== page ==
Infographic: The Selfie Syndrome and social narcissism
“How we see ourselves does not come from who we really are, but rather from how we believe others see us.” – Charles Horton Cooley
Remember the pre-iPhone 2000s when “selfies” did not exist? The newly-coined term has become a popular teen obsession that is time-consuming and may lead to mental health issues.
Psychologists have noticed a rise in narcissistic personality traits, insecurity, self-objectification, addiction, damaged friendships, body dysmorphic disorder, and depression that coincide with the increase of selfies. Selfies may seem innocent in moderation, but overindulgence may lead to social media narcissism and other mental health issues.
The word narcissism comes from a Greek fable about a handsome young man, named Narcissus, who fell in love with his own reflection in a pool of water. Narcissism is defined as a long-standing preoccupation with one’s self creating an overwhelming need for admiration.
Common characteristics of narcissists include extreme self-centeredness and a grandiose view of oneself, excessive need for admiration and attention, unreasonable expectations of favoritism, arrogant behaviors or attitudes, and fantasies revolving around personal success and attractiveness.
Narcissists will also lack empathy for others and have a strong desire to look down on others with scorn or find pleasure in depriving or hurting others. While narcissistic tendencies may seem apparent, narcissists are often difficult to identify.
The culture of selfies produces narcissistic behavior. The habit for taking selfies can create an increased preoccupation with “self” just like the man in the Greek fable who fell in love with his own reflection. Many studies suggest that social media encourages blatant self-promotion and creates an obsession with physical appearance.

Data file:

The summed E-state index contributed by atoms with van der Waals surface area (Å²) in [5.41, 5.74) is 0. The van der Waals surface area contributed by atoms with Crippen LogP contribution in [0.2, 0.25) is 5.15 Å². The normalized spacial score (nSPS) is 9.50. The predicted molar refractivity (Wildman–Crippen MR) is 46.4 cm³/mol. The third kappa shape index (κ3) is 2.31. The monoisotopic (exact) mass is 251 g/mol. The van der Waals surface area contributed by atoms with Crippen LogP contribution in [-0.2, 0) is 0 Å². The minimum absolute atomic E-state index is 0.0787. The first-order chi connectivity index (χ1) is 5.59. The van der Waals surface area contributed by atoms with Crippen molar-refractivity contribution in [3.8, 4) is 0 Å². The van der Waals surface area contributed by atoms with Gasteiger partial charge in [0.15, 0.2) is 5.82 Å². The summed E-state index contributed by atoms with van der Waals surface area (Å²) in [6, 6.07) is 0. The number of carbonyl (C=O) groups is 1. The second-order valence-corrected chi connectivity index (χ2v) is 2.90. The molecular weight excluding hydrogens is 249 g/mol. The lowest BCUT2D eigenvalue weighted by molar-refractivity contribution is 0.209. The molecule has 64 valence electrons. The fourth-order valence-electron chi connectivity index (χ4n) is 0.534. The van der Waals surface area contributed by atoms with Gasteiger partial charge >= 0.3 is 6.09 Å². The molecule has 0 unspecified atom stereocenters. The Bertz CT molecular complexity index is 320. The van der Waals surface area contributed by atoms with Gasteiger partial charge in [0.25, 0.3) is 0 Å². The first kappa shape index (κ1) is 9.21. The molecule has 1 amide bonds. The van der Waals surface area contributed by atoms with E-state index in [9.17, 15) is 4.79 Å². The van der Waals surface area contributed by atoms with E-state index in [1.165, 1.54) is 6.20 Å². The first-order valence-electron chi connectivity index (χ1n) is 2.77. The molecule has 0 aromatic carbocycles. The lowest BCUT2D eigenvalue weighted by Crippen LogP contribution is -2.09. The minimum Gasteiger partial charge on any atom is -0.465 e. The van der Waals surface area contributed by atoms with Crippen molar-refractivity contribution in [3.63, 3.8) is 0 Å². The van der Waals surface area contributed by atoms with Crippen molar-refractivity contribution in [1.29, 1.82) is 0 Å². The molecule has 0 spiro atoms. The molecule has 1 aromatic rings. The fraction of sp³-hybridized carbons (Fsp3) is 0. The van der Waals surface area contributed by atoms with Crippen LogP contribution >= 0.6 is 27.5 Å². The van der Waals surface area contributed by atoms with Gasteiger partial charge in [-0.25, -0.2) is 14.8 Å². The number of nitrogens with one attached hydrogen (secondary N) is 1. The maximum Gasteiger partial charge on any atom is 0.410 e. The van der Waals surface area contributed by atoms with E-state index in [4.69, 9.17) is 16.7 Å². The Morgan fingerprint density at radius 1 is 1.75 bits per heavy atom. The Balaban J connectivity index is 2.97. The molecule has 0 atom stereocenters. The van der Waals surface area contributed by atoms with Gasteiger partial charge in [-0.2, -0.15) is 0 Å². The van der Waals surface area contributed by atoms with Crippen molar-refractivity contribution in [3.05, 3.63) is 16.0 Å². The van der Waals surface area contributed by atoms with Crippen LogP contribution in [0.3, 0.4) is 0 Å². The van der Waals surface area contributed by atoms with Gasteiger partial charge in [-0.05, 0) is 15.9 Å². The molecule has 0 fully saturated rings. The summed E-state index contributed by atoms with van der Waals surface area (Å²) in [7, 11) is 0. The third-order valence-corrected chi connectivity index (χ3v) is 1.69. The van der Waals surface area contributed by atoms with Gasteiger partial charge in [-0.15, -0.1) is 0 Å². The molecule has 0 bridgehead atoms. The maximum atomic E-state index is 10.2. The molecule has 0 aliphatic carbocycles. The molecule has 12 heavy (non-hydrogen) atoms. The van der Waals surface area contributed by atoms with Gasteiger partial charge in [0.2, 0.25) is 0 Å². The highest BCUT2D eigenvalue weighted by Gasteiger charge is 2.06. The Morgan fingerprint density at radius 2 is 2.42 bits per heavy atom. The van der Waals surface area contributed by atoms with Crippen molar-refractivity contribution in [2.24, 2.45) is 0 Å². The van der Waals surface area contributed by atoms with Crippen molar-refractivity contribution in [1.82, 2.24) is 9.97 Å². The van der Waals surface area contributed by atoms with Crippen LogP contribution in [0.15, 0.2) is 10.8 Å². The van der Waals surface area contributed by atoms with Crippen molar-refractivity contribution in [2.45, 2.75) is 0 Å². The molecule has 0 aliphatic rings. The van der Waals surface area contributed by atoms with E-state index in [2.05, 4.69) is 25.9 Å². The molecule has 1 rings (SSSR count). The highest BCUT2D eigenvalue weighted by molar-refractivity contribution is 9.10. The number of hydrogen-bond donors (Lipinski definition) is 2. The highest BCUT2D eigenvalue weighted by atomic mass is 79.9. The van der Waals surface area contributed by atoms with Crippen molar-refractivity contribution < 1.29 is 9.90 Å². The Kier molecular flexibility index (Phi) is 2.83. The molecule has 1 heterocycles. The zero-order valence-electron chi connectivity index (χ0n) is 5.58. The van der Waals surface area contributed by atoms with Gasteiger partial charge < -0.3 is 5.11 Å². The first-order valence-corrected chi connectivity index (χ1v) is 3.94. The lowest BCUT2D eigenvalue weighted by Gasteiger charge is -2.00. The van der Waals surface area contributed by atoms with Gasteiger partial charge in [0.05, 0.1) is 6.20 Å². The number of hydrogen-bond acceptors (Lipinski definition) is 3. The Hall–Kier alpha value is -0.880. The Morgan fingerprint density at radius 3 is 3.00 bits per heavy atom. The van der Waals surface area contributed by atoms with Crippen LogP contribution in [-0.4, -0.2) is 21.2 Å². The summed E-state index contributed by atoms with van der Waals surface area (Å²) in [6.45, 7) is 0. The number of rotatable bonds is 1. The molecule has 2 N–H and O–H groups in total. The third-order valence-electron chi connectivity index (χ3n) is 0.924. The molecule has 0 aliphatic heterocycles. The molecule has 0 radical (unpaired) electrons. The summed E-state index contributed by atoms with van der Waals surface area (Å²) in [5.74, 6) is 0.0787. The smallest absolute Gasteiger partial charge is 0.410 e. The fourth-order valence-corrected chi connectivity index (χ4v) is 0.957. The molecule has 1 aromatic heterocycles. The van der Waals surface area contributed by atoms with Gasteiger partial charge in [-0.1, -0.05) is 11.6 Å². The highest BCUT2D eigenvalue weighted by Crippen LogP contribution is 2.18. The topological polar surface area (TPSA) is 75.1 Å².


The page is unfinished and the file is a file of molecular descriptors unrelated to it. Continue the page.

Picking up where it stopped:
Selfies are easy to take and even easier to share. 55% of Millennials have taken a selfie and shared it on social media, almost double that of the next closest generation. Teens that have social media accounts are more likely to share their selfies with their friends and followers.
Technological advances can be credited for the rise of the selfie culture. The first use of the hashtag “selfie” (#selfie) appeared on FIіckr in 2004, but the trend exploded when Apple released the iPhone 4 in 2010. The iPhone 4 was the first mainstream phone with a front-facing camera, making selfies extremely easy to do. Products like “the selfie stick” appeared on the market shortly after. By 2013, “selfie” was the word of the year.
Selfies helped image-based social media sites like Instagram and Snapchat become popular, which has more than 1,000 selfies posted every ten seconds. 74% of all images shared on Snapchat are selfies.
While the trends to post selfies may seem innocent, dangerous selfie trends are become popular. The United States Forest Service officials in Lake Tahoe have issued numerous warnings about taking selfies with wild bears.
Daredevils are also making headlines by climbing to the top of skyscrapers to take their selfies. Risky selfies have consequences and are taking their toll. More people have died from taking selfies than from shark attacks during 2015.
“Now that we can interact with thousands of people simultaneously, we’ve strengthened the impact that others have on our self-value.” – Dr. Robert Letamendi, MD
The Selfie Syndrome